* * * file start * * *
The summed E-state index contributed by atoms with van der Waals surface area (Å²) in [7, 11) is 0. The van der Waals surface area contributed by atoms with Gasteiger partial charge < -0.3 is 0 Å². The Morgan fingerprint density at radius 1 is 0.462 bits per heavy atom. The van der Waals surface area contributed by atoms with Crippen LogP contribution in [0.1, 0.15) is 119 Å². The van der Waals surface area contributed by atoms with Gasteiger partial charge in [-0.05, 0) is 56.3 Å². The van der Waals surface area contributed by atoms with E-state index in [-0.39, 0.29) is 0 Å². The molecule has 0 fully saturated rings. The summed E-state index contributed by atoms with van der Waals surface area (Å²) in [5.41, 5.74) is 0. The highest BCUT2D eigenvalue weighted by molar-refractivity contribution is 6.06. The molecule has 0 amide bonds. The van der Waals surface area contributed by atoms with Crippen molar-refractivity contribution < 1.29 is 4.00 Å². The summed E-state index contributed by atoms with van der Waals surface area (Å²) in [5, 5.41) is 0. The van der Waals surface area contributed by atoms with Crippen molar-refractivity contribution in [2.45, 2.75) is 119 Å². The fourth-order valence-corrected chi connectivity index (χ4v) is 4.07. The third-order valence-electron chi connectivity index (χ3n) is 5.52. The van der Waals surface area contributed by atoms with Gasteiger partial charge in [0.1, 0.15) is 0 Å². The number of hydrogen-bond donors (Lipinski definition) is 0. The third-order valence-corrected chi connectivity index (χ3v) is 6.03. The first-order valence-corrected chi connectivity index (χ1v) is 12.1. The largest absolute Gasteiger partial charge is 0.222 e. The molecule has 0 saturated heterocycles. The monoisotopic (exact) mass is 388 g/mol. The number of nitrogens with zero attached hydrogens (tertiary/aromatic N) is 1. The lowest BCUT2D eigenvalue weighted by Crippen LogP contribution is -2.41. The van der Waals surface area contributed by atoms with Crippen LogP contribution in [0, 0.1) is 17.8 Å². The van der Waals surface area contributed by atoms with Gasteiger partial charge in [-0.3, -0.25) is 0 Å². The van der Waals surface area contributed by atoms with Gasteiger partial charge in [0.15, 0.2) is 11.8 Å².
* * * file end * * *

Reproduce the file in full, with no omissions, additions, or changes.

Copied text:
The summed E-state index contributed by atoms with van der Waals surface area (Å²) in [7, 11) is 0. The van der Waals surface area contributed by atoms with Gasteiger partial charge < -0.3 is 0 Å². The Morgan fingerprint density at radius 1 is 0.462 bits per heavy atom. The van der Waals surface area contributed by atoms with Crippen LogP contribution in [0.1, 0.15) is 119 Å². The van der Waals surface area contributed by atoms with Gasteiger partial charge in [-0.05, 0) is 56.3 Å². The van der Waals surface area contributed by atoms with E-state index in [-0.39, 0.29) is 0 Å². The molecule has 0 fully saturated rings. The summed E-state index contributed by atoms with van der Waals surface area (Å²) in [5.41, 5.74) is 0. The highest BCUT2D eigenvalue weighted by molar-refractivity contribution is 6.06. The molecule has 0 amide bonds. The van der Waals surface area contributed by atoms with Crippen molar-refractivity contribution < 1.29 is 4.00 Å². The summed E-state index contributed by atoms with van der Waals surface area (Å²) in [5, 5.41) is 0. The van der Waals surface area contributed by atoms with Crippen molar-refractivity contribution in [2.45, 2.75) is 119 Å². The fourth-order valence-corrected chi connectivity index (χ4v) is 4.07. The third-order valence-electron chi connectivity index (χ3n) is 5.52. The van der Waals surface area contributed by atoms with Gasteiger partial charge in [0.1, 0.15) is 0 Å². The number of hydrogen-bond donors (Lipinski definition) is 0. The third-order valence-corrected chi connectivity index (χ3v) is 6.03. The first-order valence-corrected chi connectivity index (χ1v) is 12.1. The largest absolute Gasteiger partial charge is 0.222 e. The molecule has 0 saturated heterocycles. The monoisotopic (exact) mass is 388 g/mol. The number of nitrogens with zero attached hydrogens (tertiary/aromatic N) is 1. The lowest BCUT2D eigenvalue weighted by Crippen LogP contribution is -2.41. The van der Waals surface area contributed by atoms with Crippen LogP contribution in [0, 0.1) is 17.8 Å². The van der Waals surface area contributed by atoms with Gasteiger partial charge in [-0.3, -0.25) is 0 Å². The van der Waals surface area contributed by atoms with Gasteiger partial charge in [0.15, 0.2) is 11.8 Å².